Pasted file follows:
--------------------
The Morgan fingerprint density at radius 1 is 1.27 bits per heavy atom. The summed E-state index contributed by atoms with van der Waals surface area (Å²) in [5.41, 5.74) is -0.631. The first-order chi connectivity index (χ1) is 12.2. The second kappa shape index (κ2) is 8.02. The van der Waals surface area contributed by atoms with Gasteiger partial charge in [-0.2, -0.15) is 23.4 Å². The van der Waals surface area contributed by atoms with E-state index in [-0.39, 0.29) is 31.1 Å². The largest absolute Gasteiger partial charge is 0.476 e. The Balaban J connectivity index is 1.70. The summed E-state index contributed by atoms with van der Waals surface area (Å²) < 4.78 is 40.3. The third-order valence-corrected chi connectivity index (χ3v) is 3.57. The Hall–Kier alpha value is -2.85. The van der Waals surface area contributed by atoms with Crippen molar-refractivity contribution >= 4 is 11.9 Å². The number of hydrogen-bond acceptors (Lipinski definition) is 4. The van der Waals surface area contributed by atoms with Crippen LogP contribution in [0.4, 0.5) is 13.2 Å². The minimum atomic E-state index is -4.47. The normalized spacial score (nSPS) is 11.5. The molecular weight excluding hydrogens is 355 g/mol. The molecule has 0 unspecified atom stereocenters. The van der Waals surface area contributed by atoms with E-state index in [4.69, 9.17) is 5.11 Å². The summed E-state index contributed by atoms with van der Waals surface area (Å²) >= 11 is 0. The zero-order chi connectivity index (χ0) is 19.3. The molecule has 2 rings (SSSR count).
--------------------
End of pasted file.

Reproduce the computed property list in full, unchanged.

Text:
The Morgan fingerprint density at radius 1 is 1.27 bits per heavy atom. The summed E-state index contributed by atoms with van der Waals surface area (Å²) in [5.41, 5.74) is -0.631. The first-order chi connectivity index (χ1) is 12.2. The second kappa shape index (κ2) is 8.02. The van der Waals surface area contributed by atoms with Gasteiger partial charge in [-0.2, -0.15) is 23.4 Å². The van der Waals surface area contributed by atoms with E-state index in [-0.39, 0.29) is 31.1 Å². The largest absolute Gasteiger partial charge is 0.476 e. The Balaban J connectivity index is 1.70. The summed E-state index contributed by atoms with van der Waals surface area (Å²) < 4.78 is 40.3. The third-order valence-corrected chi connectivity index (χ3v) is 3.57. The Hall–Kier alpha value is -2.85. The van der Waals surface area contributed by atoms with Crippen molar-refractivity contribution >= 4 is 11.9 Å². The number of hydrogen-bond acceptors (Lipinski definition) is 4. The van der Waals surface area contributed by atoms with Crippen LogP contribution in [0.4, 0.5) is 13.2 Å². The minimum atomic E-state index is -4.47. The normalized spacial score (nSPS) is 11.5. The molecular weight excluding hydrogens is 355 g/mol. The molecule has 0 unspecified atom stereocenters. The van der Waals surface area contributed by atoms with E-state index in [4.69, 9.17) is 5.11 Å². The summed E-state index contributed by atoms with van der Waals surface area (Å²) >= 11 is 0. The zero-order chi connectivity index (χ0) is 19.3. The molecule has 2 rings (SSSR count).